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Book I, Canto II

September 22, 2009

The torturous evening draws to a close. Near dawn, the sprites report their failure to Archimago. He threatens them angrily and turns again to his magic books. His next step is to transform the dream sprite into a lusty squire and put him in bed with the other sprite, the image of Una. Then the sorcerer wakes the Knight up, calling for him to see the Lady’s fornication. The Knight is greatly distressed when he sees them having sex and only the sorcerer stops him from slaying Una on the spot (and revealing the image as a fraud). The Knight leaves with the Dwarf at sunrise.

Unlucky Una awakens to find herself left all alone. She bewails her situation and pursues the Knight and Dwarf on her donkey. But her donkey is slow, and she wanders the country alone. Archimago, who hates her immensely, rejoices in his victory but continues to think of evil ways to harass her. He settles on shapeshifting into the image of the Knight – St. George, as he is explicitly named here. I suspect we have not seen the last of the sorcerer.

Meanwhile, the real Knight, or St. George – or perhaps just George at this point? is far away. He encounters a Saracen bearing a shield that reads SANS FOY, or “without faith”. With him rides a lady clad in scarlet, lavishly decorated with jewels and wearing a bishop’s hat (mitre). As the Knight encounters the mysterious duo, here the reader encounters some allegory less obvious than ERROR’S DEN and the monsters therein. The scarlet lady, we see, is nothing like Una in appearance, demeanor, or description. If Una represents the truth, and as her name states, there is only one truth – then this red woman is surely worthy of our suspicion. She also wears a bishop’s hat, which in that English era surely provoked suspicion as well. And finally, her description is strikingly similar to one of the most famous allegorical women ever written – the Whore of Babylon.

The Saracen begins to charge at the Knight and the Knight charges back. They clash as two rams, stunning each other. They dismount and proceed to fight and bleed. The Saracen curses the cross of the Knight and strikes at his helmet, cutting off a chunk of metal. The Knight swings back and cleaves Sansfoy’s head. Sansfoy dies and his lady flees. The Knight loots the Sansfoy shield and pursues the lady, who begs him for mercy. The Knight asks who she is and who the Saracen was.

She replies that she was the daughter of the Emperor of the West *. She implies that her father was the Roman Emperor. She was engaged to a noble prince who was regrettably murdered before their wedding date. She roamed around looking for his corpse, a “virgin widow” who fell into the company of the Saracen Sansfoy. He had two brothers, Sans ioy (“Without joy”) and Sans loy (“without law”). She names herself Fidessa.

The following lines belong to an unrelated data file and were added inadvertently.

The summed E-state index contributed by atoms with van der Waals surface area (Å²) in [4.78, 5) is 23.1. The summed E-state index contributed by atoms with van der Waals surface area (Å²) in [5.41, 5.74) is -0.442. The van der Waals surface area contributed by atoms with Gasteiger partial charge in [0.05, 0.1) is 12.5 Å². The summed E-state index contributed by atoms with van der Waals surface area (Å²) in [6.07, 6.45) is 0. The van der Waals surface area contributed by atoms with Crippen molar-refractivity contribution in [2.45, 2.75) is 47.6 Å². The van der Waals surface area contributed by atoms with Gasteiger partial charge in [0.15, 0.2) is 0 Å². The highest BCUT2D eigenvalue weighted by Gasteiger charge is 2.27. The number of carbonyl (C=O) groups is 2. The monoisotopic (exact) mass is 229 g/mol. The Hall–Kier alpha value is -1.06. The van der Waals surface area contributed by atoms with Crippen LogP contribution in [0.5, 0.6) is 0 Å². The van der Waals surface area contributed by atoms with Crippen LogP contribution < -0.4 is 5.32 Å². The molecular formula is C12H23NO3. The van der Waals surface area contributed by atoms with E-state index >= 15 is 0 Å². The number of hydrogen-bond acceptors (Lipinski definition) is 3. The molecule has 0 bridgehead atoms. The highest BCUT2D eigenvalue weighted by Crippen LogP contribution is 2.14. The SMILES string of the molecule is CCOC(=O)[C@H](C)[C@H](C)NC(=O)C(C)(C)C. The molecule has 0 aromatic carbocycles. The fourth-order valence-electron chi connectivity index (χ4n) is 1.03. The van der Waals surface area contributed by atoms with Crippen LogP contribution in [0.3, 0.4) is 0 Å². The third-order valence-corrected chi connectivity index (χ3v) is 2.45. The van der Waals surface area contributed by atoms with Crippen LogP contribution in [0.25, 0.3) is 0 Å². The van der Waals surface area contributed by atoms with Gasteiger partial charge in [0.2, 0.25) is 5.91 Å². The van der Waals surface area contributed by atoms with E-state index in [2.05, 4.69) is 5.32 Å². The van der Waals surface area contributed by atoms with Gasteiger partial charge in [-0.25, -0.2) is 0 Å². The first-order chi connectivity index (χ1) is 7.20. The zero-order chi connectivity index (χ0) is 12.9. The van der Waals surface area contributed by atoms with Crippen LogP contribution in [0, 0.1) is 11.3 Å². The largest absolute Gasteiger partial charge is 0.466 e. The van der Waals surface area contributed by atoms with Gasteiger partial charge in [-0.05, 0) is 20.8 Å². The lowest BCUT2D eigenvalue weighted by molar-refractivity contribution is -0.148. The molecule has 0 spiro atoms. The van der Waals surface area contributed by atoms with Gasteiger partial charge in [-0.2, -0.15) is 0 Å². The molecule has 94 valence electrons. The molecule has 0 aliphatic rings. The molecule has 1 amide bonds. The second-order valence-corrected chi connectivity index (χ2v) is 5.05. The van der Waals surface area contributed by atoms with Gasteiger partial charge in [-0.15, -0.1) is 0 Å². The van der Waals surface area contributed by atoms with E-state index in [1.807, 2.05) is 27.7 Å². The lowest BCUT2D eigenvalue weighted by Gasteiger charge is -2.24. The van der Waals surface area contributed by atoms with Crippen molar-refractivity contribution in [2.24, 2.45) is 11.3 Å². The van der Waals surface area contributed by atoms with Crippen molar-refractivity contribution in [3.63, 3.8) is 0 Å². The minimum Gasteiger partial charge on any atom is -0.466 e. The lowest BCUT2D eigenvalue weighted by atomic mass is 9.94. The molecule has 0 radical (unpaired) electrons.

George the Knight has been looking at her more intently than he has been listening. They flirt and ride on together.

Eventually they come to a pair of shade trees. It is the middle of the day and they enter the shade to find relief from the heat. While flirting under the tree, the Knight decides to make Fidessa a garland. He pulls off a branch and is shocked to see blood and hear the tree yell in pain. He wonders aloud if he is going crazy and the tree speaks again. It names itself Fraudubio and claims it was a man turned into a tree by the evil witch Duessa (hmm).

He tells a sad tale of how he used to be a knight, and the other standing tree used to be his lady, Fraelissa. One day they came upon another knight and lady, and Fraudubio vanquished that knight in combat. The other lady – Duessa – joined he and Fraelissa in riding. They were equally beautiful and the knight proclaimed them so, making Duessa jealous. She used false magic to make poor Fraelissa look ugly and then accused her of bewitching Fraudubio and herself. The Knight nearly slew her but instead they just abandoned poor Fraelissa, leaving her to be turned into a tree.

In the springtime, when witches gain their true forms, he spotted Duessa bathing. She was revealed as a horrible, deformed old hag. Fraudubio determined to sneak away and leave her, but she knew his intent and cursed him into tree form alongside his former lady Fraelissa. Now they stand as trees until redeemed by water from a living well.

Fidessa – who by now we all know is really the witch Duessa – pretended to faint at the tree’s voice, yet she heard the story and knew it to be true. The Knight tries to help the tree’s wound and awakens Duessa from her pretend faint.

* Though I can thank Chaucer for my recent revelation that the Devil lives in the North, I can thank Hollywood and L. Frank Baum for my knowledge of the Wicked Witch of the West and the Good Witch of the East.


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